'Accessible housing is the cornerstone of independent living. Without an accessible home, it's clearly impossible for many disabled and older people to live as equal citizens - to work, to play, to have relationships, to be active members of our communities and all that follows from that: in other words to do all the things nondisabled people take for granted.'

Etienne d'Aboville
Chief Executive, Glasgow Centre for Inclusive Living

65. We will work with health and social care partnerships, disabled people, local authorities and the housing sector to develop guidance for housing and care providers on timescales for installing adaptations. We will begin this work in 2017.


66. Through our Accessible Travel Framework, developed with disabled people and transport providers, we will:

  • Develop our Accessible Travel Hub - accessibletravel.scot - that aims to draw together up-to-date information about all aspects of transport accessibility in a one-stop-shop so that everyone can learn from good practice, make connections and share their work.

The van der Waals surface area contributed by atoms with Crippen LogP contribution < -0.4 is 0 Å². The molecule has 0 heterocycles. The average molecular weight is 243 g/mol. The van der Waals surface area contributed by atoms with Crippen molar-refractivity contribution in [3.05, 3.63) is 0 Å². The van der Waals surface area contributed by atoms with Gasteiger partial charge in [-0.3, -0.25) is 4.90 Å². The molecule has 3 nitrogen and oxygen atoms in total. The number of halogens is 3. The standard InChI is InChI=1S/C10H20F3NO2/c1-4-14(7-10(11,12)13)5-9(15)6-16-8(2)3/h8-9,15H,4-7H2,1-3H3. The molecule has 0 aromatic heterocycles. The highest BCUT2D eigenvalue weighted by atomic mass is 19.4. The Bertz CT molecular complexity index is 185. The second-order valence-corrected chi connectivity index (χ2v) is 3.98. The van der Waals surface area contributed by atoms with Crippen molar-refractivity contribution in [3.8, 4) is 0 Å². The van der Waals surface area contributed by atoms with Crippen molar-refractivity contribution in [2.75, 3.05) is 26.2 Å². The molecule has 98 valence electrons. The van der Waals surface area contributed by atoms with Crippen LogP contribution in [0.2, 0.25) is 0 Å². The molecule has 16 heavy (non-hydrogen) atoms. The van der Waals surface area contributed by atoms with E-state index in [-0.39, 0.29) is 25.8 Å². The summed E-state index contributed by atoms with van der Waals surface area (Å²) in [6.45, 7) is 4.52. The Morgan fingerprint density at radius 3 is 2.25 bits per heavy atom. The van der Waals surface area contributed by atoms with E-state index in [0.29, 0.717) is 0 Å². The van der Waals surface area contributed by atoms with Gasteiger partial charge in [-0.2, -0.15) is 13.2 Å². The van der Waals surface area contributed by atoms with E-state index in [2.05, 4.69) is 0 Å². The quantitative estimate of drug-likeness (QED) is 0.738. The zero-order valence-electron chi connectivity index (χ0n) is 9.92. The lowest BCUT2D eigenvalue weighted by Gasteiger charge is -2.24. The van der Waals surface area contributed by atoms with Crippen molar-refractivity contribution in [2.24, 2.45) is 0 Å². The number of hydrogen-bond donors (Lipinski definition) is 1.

• Scope requirements for training with disabled people and transport providers/operators covering awareness of hidden impairments and ways of communicating, including basic BSL phrases.
  • Explore ways of making disabled people more aware about how they can influence decision-making in transport.
  • Specify and agree common standards of service for disabled people if their public transport journeys are disrupted.
  • Produce information about bus layout designs which improve accessibility, identifying specific changes and how they benefit people with different impairments.
  • Develop a comprehensive source of accessible information about purchasing tickets for a multi-modal journey, including pricing and concessions.